Padma 2024 Awardee Pandit Laxman Bhatt Tailang passes away before receiving award

In a solemn turn of events, the esteemed Dhrupad maestro Pandit Laxman Bhatt Tailang, who was recently announced as a recipient of the prestigious Padma Shri award by the government, has departed from this world before he could be bestowed with the honor. The revered musician and educator breathed his last at 9 am on Saturday at the age of 93. He was admitted to Durlabhji Hospital in Jaipur, Rajasthan, for treatment of pneumonia among other ailments that had ailed him in the past few days.

Pandit Tailang’s demise has left a void in the Indian classical music scene, especially in the genre of Dhrupad, which he not only mastered but also dedicated his life to propagating. His daughter, Professor Madhu Bhatt Tailang, herself a noted Dhrupad singer from Rajasthan, shared that Panditji’s condition had been deteriorating, leading to his admission to the hospital where, despite receiving care, he passed away.

The life of Pandit Tailang was a harmonious journey through the realm of music. His legacy includes the extensive musical training he imparted to his children. His son, Ravi Shankar, and his daughters, Shobha, Usha, Nisha, Madhu, Poonam, and Aarti, all benefited from his tutelage, becoming proficient in various musical genres under his guidance.

Pandit Tailang’s career as an educator spanned more than four decades, during which he served as a music lecturer at institutions such as Banasthali Vidyapith from 1950 to 1992, and at the Rajasthan Music Institute in Jaipur from 1991 to 1994. His passion for music led him to found and direct the ‘Rasmanjari Sangeetopasna Kendra’ in Jaipur in 1985, and he later established the ‘International Dhrupad-Dham Trust’ in 2001 to further the reach and understanding of Dhrupad music both in India and internationally.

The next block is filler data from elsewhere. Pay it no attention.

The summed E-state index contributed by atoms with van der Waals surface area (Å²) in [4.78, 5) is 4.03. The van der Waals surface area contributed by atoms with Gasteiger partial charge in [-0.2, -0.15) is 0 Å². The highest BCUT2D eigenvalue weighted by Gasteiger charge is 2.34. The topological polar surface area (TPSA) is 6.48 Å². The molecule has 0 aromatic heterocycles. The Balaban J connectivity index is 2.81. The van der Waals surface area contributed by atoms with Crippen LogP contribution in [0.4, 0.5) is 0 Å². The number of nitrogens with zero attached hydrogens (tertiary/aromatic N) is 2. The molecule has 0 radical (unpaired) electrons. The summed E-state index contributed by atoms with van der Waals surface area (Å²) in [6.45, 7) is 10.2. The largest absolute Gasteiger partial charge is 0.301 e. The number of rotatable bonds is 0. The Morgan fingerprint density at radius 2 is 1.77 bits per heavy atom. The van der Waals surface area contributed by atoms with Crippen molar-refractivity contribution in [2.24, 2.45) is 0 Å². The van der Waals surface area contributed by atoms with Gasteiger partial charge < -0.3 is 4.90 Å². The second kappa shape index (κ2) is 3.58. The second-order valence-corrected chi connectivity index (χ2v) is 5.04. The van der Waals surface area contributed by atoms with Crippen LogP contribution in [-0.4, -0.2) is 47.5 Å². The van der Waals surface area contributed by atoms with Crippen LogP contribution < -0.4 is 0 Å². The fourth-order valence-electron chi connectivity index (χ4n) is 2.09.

Pandit Tailang’s commitment to music education was not merely academic; his efforts extended to the preservation and dissemination of the Dhrupad tradition. He was known to hold workshops, masterclasses, and concerts, often engaging with younger musicians and enthusiasts, igniting within them a passion for this ancient art form.

His reputation as a stalwart of Indian classical music crossed borders, with his performances being celebrated both at home and abroad. He had the distinction of collaborating with other eminent artists and participating in numerous music festivals, thus enriching the fabric of India’s cultural heritage.

The recognition of his contributions came with the announcement of the Padma Shri, one of the highest civilian awards of India, which he was due to receive for his unparalleled service to the field of music. The award, which would have been a fitting tribute to his lifelong devotion to arts, now stands as a posthumous honor – a reminder of the melody and wisdom he left behind.

Pandit Tailang’s family, students, and admirers mourn the loss of this musical doyen as they celebrate his life and accomplishments. His melodies may have ceased, but his influence resonates through the corridors of Indian classical music, his teachings continue to inspire young musicians, and his spirit remains an indelible part of the Dhrupad legacy he cherished so deeply.

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